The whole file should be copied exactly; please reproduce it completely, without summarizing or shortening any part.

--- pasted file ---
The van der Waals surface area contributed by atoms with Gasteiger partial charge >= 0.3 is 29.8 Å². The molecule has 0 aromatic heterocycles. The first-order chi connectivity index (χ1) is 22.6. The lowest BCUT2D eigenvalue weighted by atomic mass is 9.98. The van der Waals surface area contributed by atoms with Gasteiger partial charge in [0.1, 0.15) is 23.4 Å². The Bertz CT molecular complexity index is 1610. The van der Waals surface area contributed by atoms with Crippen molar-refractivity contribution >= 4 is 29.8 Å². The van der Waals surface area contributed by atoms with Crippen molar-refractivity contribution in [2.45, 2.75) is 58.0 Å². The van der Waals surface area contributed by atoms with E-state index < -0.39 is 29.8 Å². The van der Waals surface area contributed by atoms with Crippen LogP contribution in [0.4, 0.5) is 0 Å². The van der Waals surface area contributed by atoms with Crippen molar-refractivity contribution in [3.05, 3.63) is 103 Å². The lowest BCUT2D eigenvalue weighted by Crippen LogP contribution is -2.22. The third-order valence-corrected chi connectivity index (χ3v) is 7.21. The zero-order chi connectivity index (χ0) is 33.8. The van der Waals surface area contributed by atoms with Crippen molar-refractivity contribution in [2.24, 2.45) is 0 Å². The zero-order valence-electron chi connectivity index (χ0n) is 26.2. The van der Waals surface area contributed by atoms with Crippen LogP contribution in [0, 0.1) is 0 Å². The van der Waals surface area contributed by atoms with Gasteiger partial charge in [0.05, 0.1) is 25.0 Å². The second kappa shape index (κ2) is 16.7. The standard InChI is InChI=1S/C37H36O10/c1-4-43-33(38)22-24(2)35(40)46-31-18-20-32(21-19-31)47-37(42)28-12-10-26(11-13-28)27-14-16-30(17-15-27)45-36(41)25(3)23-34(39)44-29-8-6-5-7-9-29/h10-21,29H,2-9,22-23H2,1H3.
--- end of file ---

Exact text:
The van der Waals surface area contributed by atoms with Gasteiger partial charge >= 0.3 is 29.8 Å². The molecule has 0 aromatic heterocycles. The first-order chi connectivity index (χ1) is 22.6. The lowest BCUT2D eigenvalue weighted by atomic mass is 9.98. The van der Waals surface area contributed by atoms with Gasteiger partial charge in [0.1, 0.15) is 23.4 Å². The Bertz CT molecular complexity index is 1610. The van der Waals surface area contributed by atoms with Crippen molar-refractivity contribution >= 4 is 29.8 Å². The van der Waals surface area contributed by atoms with Crippen molar-refractivity contribution in [2.45, 2.75) is 58.0 Å². The van der Waals surface area contributed by atoms with E-state index < -0.39 is 29.8 Å². The van der Waals surface area contributed by atoms with Crippen LogP contribution in [0.4, 0.5) is 0 Å². The van der Waals surface area contributed by atoms with Crippen molar-refractivity contribution in [3.05, 3.63) is 103 Å². The lowest BCUT2D eigenvalue weighted by Crippen LogP contribution is -2.22. The third-order valence-corrected chi connectivity index (χ3v) is 7.21. The zero-order chi connectivity index (χ0) is 33.8. The van der Waals surface area contributed by atoms with Crippen molar-refractivity contribution in [2.24, 2.45) is 0 Å². The zero-order valence-electron chi connectivity index (χ0n) is 26.2. The van der Waals surface area contributed by atoms with Crippen LogP contribution in [0, 0.1) is 0 Å². The van der Waals surface area contributed by atoms with Gasteiger partial charge in [0.05, 0.1) is 25.0 Å². The second kappa shape index (κ2) is 16.7. The standard InChI is InChI=1S/C37H36O10/c1-4-43-33(38)22-24(2)35(40)46-31-18-20-32(21-19-31)47-37(42)28-12-10-26(11-13-28)27-14-16-30(17-15-27)45-36(41)25(3)23-34(39)44-29-8-6-5-7-9-29/h10-21,29H,2-9,22-23H2,1H3.